Tuesday, May 31, 2011

Ayrton Senna and F1 today.

I used to be an F1 fanatic. From the age of 12 (when there were only 3 channels on TV and BBC2 dedicated Sunday afternoons to the Grand Prix races), I grew up to love the support along with the inane commentary of Murray Walker and his co-commentator James Hunt.
I was a keen fan of Nelson Piquet, and as he reached the end of his career, I started to follow a young upstart, another Brazilian named Ayrton Senna.

He quickly became my boy hood hero and I followed Senna avidly through his F1 career and his 3 championship titles. I even took up indoor karting under his inspiration. He raced the greats like Piquet, Prost and Schumacher and beat them all, but a fateful outing at Imola in 1994 saw Ayrton suffer a fatal crash. He had a poor start to the season that year, but led this race from the beginning. However, on lap 7, at a speed of over 300 kmh, Senna's Williams simply failed to turn into the Tamburello corner and he smashed into the barrier totally destroying the outside of the car. With new materials and technology, safety in Formula 1 had come a long way and the monocoque frame within which Senna was sitting actually saved his body from serious injury. Unfortunately, the cars front tyre ricocheted off the barrier and crushed Ayrton's head causing massive brain damage! He was announced dead a few hours later in hospital.

It was a sad weekend, and the world lost a great sportsman, and to me, the best driver that every lived. He mastery of tight courses and his legendary ability to drive in the rain will, and do, live on. A quiet man, he was great technically, a perfectionist and always supremely focussed. He wasn't in the sport for the money or the glamour. He was in it purely to be the fastest and the best in the world.

I lost interest in the sport that afternoon. Over the passing years I have tried to get back into it. I have followed it by it's results, but have not been inspired to spend weekend afternoons watching it. I even went to the inaugural Abu Dhabi race and took my son along to the trials to give him some exposure. It was a great father / son weekend. Shaan loved getting close to the cars and the noise and smell around a Formula 1 track cannot be matched ... but I still couldn't find excitement in the racing. To me, the sport had become too technical. I don't doubt the skill of the drivers, but I felt that the sport had become more "machine versus machine" instead of "man versus man". The cars are so sophisticated today (and for the past 10-15 years) that a dominant manufacturer can simply run away with the prize, at least that's what I believed until this weekend!

I wasn't planning it, but I had time on my hands and was channel surfing when I saw the Monaco race was on. Jensen Button was just pitting for a tyre change. 7 seconds to change 4 tyres! Perhaps I took this for granted when i was younger, but today I found that outstanding. Cross 10 seconds, and it's considered slow!

Button came out of the pit lane in 3rd place, and within a few laps was right behind the two front men ... Vettel and Alonso. Vettel on old tyres in first place. Alonso was right behind on slightly newer tyres and Button in 3rd place on fresh tyres. 15 laps to go and suddenly this was a race ... old school. It was riveting. 1.5 seconds separating the first three places. Would one driver make a wide turn and let another through? Would there be an over zealous overtaking manoeuvre that would take a driver (or two) out of the race? Each corner, schicane and straight was gripping. It was as it was when was a kid. I loved it. That old excitement was back! Sadly, an incident that occurred outside the top 3 caused the safety car to come out and the excitement ended prematurely.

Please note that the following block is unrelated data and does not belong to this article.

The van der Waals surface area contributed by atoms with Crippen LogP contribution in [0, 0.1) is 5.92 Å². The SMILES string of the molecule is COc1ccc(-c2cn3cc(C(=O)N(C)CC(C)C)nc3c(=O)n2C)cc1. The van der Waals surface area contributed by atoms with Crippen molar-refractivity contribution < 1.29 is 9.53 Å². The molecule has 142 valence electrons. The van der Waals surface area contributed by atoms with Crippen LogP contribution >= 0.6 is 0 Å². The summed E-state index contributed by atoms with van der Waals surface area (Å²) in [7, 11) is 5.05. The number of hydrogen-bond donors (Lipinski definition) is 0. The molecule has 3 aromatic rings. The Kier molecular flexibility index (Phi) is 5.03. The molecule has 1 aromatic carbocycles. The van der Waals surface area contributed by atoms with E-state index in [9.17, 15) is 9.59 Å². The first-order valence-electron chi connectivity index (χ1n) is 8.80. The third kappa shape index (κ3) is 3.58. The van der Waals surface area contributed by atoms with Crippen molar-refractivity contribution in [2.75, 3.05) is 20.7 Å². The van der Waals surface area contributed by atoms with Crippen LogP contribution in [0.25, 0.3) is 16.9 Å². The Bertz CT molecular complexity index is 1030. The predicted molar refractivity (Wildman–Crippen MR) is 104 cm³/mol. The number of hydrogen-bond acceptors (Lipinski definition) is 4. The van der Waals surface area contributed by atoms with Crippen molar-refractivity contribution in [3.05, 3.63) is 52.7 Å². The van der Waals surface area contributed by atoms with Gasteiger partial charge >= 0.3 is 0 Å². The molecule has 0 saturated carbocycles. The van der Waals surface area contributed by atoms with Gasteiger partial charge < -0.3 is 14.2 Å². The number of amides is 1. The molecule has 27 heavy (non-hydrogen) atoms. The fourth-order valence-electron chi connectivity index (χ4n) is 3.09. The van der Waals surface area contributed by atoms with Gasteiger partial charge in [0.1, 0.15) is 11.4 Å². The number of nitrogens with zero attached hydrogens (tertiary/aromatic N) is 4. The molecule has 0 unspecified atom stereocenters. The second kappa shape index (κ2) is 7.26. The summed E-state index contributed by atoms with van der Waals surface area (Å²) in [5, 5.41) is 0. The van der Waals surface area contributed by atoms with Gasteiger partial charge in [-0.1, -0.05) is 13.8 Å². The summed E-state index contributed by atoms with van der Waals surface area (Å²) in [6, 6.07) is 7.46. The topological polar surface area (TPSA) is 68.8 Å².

Having been "out of touch", I don't know if I've been missing this for the past few years, or this was a one off incident, but this was enough to make me want to give watching the sport another chance.

Perhaps the timing my regained interest is fortuitous... I have just heard of a new movie being released next week called "Senna".

Monday, May 23, 2011

Bieber Fever !

I am just off a flight on which I saw "Never say Never", the documentary about Justin Bieber.

With 2 young kids at home, I can't help to have heard of Justin Bieber, and to be honest, as a "pop music" lover, I have heard some of his music on the radio and found it quite catchy ... but don't let my kids know that !

This teenage phenomenon has spawned great passion from young kids today. He is either loved or hated ... with a passion!

I understand those who have become positively fanatical about him, but what has spurned the "hatred"? Perhaps it's just envy of his success ? Either way, whatever one feels about him as a person, a celebrity or a musician, he has to be admired for what he has achieved till now. This is not an example of easy success or a manufatured "star". Justin Bieber is a talent who is the product of a social media revolution. He was not found and promoted by any of the major record labels (in fact to the contrary, he had to fight against their resistance to sign and promote him). He was found through his home videos on You Tube and followed on Twitter.

He is now a massive sensation and at just 16 years old is a mega star, touring the world and playing to sold out audiences in venues like Madison Square Gardens. In my opinion that takes more than luck. It takes more than just talent also! It takes courage and a drive that should be congratulated and not underestimated.